Intellectual Property and the Paraphernalia It Comes With

Comic_book_shirts_(3261745381)When we think of property, we think of the material, the physical, but intellectual property is something that exists in the nebulous sphere of the mind. When you write a story, create a character, draw a comic, you have complete intellectual and creative control over it. This creative control is defined in legal terms as your intellectual property, or IP.

Like everything else in the legal word, intellectual property, copyrights, trademarks and the like are all subject to the whims of law – law which is constantly redefined and redrawn to suit evolving needs, in this case, the needs of the publishing industry. Having copyright over something currently means that you don’t have rights to the basic premise or to the idea at its core but the way it is expressed or its fixity in different mediums. So you could very well create a vigilante in a red cape, but you couldn’t call it Superman. This, however, creates grey areas through which independent artists are exploited, as we shall see.

At the same time, the comics, and the publishing industry as a whole, is evolving. The digital format means that the way we define copyright and trademarks needs to be rethought. Unlike the music industry which nearly swallowed its own head in its Ouroborus-esque refusal to engage with the digital format until a few years ago, the publishing industry seems to have embraced it with big name publishers leaping into the e-text game. However, when it comes to IP in the digital era, comic creators and publishers cannot see eye to eye. While creators would happily make their work available to new digital distribution models and seek out new paths through which to help their readers access their work and garner revenue, publishers seem to still believe that digital should be subject to the same laws of pricing and copyright as print. This is absurdity at its best – digital formats cannot and should not be priced at print equivalence, and neither can you expect them to be distributed the way a physical copy of a graphic novel is. Ultimately these regressive beliefs could spell the death of the comic book industry as disgruntled readers choose to privately share and distribute digital formats in the event of the inaccessibility of their beloved characters through steep pricing and universal non-availability.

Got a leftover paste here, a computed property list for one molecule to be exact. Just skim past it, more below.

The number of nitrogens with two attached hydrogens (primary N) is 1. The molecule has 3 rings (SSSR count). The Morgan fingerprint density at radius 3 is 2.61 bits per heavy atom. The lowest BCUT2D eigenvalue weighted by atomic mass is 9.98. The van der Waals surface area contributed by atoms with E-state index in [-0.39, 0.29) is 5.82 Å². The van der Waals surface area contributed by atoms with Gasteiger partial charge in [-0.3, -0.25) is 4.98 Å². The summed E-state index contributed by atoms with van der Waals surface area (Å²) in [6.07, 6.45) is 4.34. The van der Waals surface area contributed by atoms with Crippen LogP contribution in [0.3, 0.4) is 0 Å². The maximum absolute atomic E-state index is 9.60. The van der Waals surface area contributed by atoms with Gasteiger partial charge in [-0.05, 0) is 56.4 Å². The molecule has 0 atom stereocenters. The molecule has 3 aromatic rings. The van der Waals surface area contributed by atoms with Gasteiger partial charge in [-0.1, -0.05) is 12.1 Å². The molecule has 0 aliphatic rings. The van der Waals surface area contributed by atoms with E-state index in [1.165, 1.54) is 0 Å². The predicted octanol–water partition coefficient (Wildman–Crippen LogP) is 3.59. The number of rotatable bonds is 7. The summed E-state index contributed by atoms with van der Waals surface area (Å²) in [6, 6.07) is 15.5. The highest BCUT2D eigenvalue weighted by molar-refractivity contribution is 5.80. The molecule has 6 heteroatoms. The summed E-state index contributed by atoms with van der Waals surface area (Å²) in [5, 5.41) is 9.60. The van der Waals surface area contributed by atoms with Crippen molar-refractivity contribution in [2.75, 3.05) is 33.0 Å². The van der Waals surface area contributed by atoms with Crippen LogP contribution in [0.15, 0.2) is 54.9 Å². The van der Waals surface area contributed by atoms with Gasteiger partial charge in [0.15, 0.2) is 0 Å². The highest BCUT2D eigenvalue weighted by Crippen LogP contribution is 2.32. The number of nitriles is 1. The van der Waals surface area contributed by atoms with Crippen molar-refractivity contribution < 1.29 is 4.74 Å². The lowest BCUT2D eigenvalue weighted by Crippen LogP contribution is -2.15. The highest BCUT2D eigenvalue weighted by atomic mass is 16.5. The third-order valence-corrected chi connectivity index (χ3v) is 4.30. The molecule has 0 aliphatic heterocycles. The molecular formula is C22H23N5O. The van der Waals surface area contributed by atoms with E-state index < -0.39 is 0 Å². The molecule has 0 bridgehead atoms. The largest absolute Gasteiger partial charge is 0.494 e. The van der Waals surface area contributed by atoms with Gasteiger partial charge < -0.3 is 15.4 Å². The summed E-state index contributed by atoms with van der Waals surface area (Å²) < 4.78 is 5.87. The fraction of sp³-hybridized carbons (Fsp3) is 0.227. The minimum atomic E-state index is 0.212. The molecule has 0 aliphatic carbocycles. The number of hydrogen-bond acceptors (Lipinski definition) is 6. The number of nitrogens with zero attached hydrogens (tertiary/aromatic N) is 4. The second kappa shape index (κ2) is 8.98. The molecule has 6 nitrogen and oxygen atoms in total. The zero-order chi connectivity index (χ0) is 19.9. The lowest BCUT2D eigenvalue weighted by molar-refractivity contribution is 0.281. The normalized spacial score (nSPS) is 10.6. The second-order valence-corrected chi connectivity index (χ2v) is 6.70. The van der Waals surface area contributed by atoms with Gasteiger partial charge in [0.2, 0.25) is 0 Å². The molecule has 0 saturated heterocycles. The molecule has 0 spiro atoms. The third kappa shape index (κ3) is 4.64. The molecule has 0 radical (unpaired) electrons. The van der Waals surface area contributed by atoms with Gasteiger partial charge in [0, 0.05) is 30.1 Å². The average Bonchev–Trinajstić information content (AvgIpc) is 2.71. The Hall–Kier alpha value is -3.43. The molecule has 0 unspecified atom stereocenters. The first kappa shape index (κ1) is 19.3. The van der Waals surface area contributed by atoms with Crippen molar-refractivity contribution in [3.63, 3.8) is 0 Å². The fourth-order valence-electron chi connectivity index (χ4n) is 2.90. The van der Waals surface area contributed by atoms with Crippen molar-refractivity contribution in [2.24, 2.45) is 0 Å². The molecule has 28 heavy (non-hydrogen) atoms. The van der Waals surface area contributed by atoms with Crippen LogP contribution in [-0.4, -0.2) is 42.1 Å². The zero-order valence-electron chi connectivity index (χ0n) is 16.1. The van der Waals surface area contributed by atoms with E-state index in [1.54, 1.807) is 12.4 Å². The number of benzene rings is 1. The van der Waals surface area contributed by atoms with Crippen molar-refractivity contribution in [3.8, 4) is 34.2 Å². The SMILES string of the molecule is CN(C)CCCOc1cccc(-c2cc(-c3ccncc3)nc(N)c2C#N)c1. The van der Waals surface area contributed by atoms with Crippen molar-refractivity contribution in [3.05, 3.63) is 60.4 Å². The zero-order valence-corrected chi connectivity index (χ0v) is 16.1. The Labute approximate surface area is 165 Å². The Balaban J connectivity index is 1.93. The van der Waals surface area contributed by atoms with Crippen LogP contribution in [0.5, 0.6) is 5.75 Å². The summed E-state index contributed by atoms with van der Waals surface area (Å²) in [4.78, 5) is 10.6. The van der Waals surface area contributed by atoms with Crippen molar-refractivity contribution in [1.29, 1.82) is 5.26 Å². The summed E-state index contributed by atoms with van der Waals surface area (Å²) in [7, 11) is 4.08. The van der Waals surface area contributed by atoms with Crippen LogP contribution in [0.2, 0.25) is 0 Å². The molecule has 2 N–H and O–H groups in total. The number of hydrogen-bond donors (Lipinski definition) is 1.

You see it happening all the time around you – how many times have you downloaded a scanned comic from the internet simply because it was not available to buy at a reasonable price point somewhere near you? Publishers need to harness the power of the internet and make digital downloads easy, legal and cheap so that new generations of comic book lovers can be inducted into the fold and old fans kept excited and satisfied. The life of a comic book character does not lie in the hands of creators or publishers – in the end, fans are who help a character come to life through their interest and love, be it in the form of fanart, cosplay or even multi page threads in forums.